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Rust changes Cargo package guidance

Rust changes Cargo package guidance

Rust’s Cargo team used to recommend committing Cargo.lock for files with binaries but not libraries, but now says do what is best for your project.

Credit: cortixxx

Rather than encouraging Rust developers to commit their Cargo.lock file for packages with binaries but not libraries, Rust’s Cargo team now recommends developers do whatever is best for their project. The change in guidance, from the team behind the Rust package manager, is being made in light of the Rust language becoming more mainstream.

A Cargo.lock lockfile is intended to describe state at the time of a successful build. In recommending people do what is best for the project, the team still suggests committing Cargo.lock as the starting point of their decision making. The cargo new command will no longer ignore Cargo.lock for libraries.

The Cargo team encourages regular testing against latest dependencies. In a bulletin published August 29, the Cargo team said that the old guidelines ensured libraries tested their latest dependencies, helping to maintain high quality within Rust’s package ecosystem by ensuring issues, particularly backward compatibility, were quickly resolved. The team believed it helped promote a “culture of quality” in the nascent ecosystem.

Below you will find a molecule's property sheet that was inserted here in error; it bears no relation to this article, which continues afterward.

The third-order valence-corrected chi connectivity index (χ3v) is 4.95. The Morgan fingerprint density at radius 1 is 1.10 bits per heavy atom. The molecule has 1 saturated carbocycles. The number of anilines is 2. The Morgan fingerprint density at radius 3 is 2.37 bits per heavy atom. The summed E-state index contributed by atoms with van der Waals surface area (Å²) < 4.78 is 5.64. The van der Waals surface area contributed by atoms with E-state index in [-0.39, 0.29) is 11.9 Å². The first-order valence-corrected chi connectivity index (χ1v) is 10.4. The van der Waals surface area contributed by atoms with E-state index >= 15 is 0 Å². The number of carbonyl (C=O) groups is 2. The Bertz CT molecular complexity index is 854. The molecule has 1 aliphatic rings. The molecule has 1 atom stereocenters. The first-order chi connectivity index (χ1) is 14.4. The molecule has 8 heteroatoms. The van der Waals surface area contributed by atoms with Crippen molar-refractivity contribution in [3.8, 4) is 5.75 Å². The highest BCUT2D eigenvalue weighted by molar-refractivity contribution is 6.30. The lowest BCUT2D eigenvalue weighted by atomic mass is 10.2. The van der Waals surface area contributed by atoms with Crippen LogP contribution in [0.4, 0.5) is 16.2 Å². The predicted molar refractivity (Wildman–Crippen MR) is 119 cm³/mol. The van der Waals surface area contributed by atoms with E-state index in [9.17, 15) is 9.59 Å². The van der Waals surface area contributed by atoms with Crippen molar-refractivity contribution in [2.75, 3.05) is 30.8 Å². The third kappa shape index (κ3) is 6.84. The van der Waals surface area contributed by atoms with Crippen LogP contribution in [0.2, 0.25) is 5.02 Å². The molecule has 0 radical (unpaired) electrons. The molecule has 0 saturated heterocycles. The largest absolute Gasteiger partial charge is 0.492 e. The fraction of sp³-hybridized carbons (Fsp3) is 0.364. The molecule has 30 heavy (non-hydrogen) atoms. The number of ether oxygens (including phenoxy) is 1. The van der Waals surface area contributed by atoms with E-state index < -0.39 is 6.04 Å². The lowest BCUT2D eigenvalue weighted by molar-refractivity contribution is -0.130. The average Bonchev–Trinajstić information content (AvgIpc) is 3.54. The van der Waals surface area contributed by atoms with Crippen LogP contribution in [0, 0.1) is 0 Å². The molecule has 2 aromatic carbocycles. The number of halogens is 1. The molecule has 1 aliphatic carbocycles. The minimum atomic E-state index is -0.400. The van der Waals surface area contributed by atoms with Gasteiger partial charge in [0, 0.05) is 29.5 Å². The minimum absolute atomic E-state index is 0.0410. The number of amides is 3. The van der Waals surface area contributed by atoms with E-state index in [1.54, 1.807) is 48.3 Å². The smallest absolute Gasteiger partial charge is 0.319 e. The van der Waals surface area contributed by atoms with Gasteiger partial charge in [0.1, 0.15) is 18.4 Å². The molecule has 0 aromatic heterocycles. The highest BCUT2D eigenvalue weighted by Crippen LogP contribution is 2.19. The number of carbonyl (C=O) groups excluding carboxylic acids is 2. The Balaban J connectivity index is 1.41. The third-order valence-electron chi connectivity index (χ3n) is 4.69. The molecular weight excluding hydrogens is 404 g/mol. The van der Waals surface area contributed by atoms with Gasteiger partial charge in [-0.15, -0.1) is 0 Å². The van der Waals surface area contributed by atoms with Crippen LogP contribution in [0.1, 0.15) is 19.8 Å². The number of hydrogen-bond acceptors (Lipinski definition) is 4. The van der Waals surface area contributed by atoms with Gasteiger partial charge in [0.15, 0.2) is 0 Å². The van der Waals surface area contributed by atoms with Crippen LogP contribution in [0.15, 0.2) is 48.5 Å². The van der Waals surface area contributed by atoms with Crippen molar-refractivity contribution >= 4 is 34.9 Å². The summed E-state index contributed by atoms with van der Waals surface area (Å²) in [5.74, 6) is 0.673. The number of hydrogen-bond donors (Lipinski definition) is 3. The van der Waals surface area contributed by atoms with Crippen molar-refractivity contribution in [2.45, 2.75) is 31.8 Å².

But there have been downsides, such as removing history from the code bases, making bisecting to find the root cause of a bug more difficult for maintainers. And confusion could result for contributors, from an unreliable CI (continuous integration) when a dependency is removed or a new release has a bug. Since this guideline was written, Rust has moved from being a language for early adopters to being more mainstream; the on-boarding experience of new Rust developers must be kept in mind. Wider adoption also means it is not always practical to assume everyone is using the latest Rust release.

Further, the wider ecosystem has seen CI become easier to set up and maintain. Products such as Dependabot and Renovate have opened up options besides having version control ignore Cargo.lock to test new dependencies. The Cargo team now believes it is best to leave the choice to developers while giving them the information needed to make a decision. Developers can offer feedback on this policy on GitHub, or they can reach out to the Cargo team on Zulip.

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